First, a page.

The 300 mile trip took us 51 hours when we were headed south, but traveling against the wind, waves and current resulted in a northbound trip of 62 hours. I'd be lying if I didn't say it was excruiciatingly boring and utterly exhausting. We arrived into port in Ensenada just before midnight. Thankfully, Ensenada has to be the easiest place to navigate of any of the marinas we experienced.
After two days of tequila tasting, Cuban cigar smoking and dress buying we again headed north and made the 12 hour trip to San Diego, our destination port.
After clearing customs, which was nearly comical in its cursory nature, we headed to Sun Harbor Marina and prepared ourselves for the work at hand.
We set a goal of two weeks to find a yacht broker and get Malabar all spiffed up and ready for the market!
Our tasks were as follows: Strip and finish all wood work on the outside of the boat, powerwash boat, re-paint transom (the butt of the boat) and accent stripe, buff and wax hull, make new covers for the outboard engine and propane tank, clean all stainless steel, fix burner on stove, clean inside of boat thoroughly.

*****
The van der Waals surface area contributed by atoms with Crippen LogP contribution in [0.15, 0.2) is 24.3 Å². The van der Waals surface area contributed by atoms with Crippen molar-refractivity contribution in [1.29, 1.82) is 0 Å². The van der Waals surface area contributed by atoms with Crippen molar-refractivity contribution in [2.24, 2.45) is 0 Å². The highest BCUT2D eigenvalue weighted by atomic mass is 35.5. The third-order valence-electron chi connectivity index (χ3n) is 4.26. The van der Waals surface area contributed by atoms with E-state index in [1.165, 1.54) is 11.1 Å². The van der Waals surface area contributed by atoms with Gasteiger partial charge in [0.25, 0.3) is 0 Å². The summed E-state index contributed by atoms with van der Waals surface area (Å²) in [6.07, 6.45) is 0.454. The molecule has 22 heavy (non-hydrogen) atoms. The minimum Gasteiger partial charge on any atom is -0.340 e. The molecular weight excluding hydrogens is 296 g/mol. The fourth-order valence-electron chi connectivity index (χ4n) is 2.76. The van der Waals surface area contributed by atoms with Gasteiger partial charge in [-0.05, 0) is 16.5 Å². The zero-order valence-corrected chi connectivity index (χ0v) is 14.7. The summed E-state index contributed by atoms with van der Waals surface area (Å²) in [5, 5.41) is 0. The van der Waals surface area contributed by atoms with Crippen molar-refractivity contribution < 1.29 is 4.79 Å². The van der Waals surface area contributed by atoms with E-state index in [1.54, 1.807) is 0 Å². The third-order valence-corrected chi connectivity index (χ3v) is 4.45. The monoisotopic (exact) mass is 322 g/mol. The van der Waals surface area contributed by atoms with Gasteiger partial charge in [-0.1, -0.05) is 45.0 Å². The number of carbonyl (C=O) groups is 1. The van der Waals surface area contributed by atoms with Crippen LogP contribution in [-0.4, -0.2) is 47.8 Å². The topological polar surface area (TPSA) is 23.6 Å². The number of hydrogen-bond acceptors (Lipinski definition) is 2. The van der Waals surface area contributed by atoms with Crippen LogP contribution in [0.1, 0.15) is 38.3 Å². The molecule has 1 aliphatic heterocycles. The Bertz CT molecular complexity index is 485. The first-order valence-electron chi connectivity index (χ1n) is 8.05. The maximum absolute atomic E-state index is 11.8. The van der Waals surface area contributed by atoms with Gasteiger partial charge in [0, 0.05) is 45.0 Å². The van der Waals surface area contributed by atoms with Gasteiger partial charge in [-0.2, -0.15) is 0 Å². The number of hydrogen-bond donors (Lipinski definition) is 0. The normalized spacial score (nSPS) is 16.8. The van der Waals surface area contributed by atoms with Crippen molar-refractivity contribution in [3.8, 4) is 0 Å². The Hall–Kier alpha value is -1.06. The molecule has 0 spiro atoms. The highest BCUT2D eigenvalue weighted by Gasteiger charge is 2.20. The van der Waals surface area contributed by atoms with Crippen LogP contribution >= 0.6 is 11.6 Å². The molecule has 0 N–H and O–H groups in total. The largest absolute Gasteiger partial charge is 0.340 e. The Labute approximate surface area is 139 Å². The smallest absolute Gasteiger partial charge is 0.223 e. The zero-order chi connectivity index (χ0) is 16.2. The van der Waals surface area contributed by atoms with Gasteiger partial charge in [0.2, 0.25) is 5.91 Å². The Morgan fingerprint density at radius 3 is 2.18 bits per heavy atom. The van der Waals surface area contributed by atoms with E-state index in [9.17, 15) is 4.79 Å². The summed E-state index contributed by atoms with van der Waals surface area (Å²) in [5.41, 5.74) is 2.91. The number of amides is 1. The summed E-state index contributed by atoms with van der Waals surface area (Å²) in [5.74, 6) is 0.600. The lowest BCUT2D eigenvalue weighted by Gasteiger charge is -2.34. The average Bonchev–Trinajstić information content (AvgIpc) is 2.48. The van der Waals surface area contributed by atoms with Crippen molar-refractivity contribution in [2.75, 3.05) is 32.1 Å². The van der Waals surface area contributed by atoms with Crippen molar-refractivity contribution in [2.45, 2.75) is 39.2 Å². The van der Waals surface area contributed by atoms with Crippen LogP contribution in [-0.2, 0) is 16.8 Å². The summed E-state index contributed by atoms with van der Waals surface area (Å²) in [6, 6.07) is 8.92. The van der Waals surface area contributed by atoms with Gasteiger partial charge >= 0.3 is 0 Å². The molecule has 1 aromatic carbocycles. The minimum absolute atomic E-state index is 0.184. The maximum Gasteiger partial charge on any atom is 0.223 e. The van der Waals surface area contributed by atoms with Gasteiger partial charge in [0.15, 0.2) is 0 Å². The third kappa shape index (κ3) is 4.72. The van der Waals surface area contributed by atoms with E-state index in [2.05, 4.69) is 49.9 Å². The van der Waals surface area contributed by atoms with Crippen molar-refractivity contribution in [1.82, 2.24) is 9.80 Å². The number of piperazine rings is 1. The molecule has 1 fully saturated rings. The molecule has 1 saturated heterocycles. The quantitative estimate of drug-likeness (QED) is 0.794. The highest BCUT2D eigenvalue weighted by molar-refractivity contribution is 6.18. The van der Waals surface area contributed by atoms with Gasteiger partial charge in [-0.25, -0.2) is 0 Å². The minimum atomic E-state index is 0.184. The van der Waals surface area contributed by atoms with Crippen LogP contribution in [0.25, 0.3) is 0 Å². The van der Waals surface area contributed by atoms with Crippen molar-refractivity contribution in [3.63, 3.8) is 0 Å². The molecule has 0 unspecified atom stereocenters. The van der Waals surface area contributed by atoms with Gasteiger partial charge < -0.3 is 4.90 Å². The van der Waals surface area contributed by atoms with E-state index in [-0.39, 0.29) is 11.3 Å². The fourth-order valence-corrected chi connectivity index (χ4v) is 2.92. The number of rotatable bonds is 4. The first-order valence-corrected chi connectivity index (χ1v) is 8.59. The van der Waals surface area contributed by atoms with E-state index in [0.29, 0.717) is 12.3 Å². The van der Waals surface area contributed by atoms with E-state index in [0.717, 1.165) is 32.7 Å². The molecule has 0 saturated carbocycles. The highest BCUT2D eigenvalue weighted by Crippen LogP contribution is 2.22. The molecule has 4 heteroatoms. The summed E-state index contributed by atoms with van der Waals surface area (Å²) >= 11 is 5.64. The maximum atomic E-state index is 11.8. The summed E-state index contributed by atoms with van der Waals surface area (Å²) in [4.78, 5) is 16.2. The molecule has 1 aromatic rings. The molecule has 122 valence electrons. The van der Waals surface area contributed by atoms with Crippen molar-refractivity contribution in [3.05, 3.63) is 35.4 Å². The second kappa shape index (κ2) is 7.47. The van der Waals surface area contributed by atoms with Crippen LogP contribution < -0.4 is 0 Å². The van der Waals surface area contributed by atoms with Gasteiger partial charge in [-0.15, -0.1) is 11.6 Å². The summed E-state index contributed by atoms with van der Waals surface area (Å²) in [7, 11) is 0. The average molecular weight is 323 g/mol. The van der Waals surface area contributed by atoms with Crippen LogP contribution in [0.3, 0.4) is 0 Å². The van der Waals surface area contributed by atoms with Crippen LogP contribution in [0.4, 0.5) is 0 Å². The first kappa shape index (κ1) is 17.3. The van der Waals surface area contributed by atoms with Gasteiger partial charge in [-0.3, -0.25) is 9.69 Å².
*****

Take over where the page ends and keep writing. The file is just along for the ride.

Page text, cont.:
Dawn to dusk for 11 straight days saw these tasks completed! In our free time we found a broker, sorted out details, found a permanent marina for Malabar while she was on the market and even did her first showing.
On the 14th day we packed our belongings into a rented Nissan Altima, said good bye to our dear Malabar and drove to San Francisco stopping only once in Los Angeles for a much deserved sandwich at Johnnie Pastrami's.
A quick visit in SF allowed us to drop off our belongings in a friend's closet and get hugs from some of our family before we packed up our clothes and hopped a plane to the arctic tundra which is Ohio.
And that is where we sit today in a small cottage behind my parent's house awaiting the predicted 12" of snow. From 90 degrees in the middle of rural Mexico to 0 degrees in the middle of rural Ohio all in 30 days.
We are using the next few months here to restart, to reinvent and to re-imagine what is next in our lives. After a huge, life changing event like 3 months at sea we think it is important to take some time and concrete all of the good changes you have made. It would be all too easy to go directly back to SF and fall back into old habits.
For now, we begin a new life with newfound courage and insight. I can hardly wait to see what comes next in our lives following Malabar.
|Prepping the wood work|
|Check out those drop boards!|
|Our last picture with Malabar|